Jordan Peterson gets a lot of attention for his self-help advice and his sometimes controversial political views on things like religion, gender, and climate change.
But the best-selling author of 12 Rules For Life: An Antidote To Chaos has very passionate views about a topic you might not expect: marine protected areas.
For years the famous Canadian conservative has been extolling the benefits of providing protection to sensitive coastal ecosystems so that wild salmon and other marine species can thrive.
“[Justin] Trudeau to his credit has produced a series of marine protected areas along Canada’s coastline that weren’t there before,” Peterson said last year on a popular YouTube show called The Rubin Report. “Now, I don’t know how protected they are and how thorough that legislation is but that’s something that he’s done that actually counts as a credible accomplishment in my estimation.”
Peterson is referring to a promise from the federal government to protect 30 percent of the country’s land and oceans from industrial development by 2030.
The B.C. organization Coastal First Nations defines marine protected areas as “one management tool that can help address human impacts on our oceans from overfishing, pollution and climate change.”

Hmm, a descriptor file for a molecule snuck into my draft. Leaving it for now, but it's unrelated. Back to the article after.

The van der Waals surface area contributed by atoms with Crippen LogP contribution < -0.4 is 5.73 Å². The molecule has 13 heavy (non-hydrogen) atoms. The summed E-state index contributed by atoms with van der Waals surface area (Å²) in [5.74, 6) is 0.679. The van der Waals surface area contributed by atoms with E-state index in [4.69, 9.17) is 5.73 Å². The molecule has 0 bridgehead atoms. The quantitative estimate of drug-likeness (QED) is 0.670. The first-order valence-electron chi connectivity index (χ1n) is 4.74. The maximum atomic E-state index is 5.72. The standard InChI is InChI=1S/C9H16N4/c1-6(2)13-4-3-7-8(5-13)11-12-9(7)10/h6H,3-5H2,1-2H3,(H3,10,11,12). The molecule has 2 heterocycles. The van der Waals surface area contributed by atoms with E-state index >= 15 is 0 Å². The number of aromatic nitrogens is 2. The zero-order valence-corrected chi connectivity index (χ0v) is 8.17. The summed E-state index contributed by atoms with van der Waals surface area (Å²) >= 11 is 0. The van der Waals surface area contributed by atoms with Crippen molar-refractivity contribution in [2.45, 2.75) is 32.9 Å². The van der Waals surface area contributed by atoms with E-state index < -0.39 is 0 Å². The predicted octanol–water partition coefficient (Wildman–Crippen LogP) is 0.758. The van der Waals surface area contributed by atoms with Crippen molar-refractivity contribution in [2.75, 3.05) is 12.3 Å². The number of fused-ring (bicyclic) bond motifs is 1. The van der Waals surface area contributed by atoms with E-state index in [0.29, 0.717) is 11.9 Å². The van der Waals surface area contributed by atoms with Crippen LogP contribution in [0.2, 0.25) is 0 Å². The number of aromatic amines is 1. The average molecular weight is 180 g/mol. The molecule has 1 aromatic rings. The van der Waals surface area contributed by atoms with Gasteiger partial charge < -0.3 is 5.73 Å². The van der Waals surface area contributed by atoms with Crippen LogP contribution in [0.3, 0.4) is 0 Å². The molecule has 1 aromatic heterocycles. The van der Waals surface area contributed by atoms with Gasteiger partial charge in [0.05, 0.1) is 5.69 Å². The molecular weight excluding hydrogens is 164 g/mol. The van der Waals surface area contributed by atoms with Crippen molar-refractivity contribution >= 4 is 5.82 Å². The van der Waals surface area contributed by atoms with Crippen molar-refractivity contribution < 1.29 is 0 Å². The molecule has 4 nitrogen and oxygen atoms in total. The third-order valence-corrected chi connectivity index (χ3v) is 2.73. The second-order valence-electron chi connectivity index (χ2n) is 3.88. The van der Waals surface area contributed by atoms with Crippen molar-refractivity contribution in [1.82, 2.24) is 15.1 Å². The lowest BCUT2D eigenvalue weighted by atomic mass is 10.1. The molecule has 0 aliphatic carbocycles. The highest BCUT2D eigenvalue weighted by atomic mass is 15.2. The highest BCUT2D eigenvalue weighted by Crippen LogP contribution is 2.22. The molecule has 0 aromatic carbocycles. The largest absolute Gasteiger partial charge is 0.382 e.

“Marine Protected Areas are ocean areas set aside – from sea floor to surface – for conservation. Like parks on land, they provide protection from activities such as commercial fishing, shipping and industrial activity,” it explains.
Peterson thinks that this could be a good way to solve the problem of overfishing.
“We know how to fix that, you make marine protected areas,” he said earlier this year during an interview with Joe Rogan. “You need about 15 percent of the coastal territory really protected and that solves that problem [of overfishing] essentially.”
“And then everybody has fish, because the fish don’t just stay there, they move around. You can have your cake and eat it too with marine protected areas.”
It just goes to show: when it comes to ensuring that we have healthy oceans, it doesn’t matter where you sit on the political spectrum.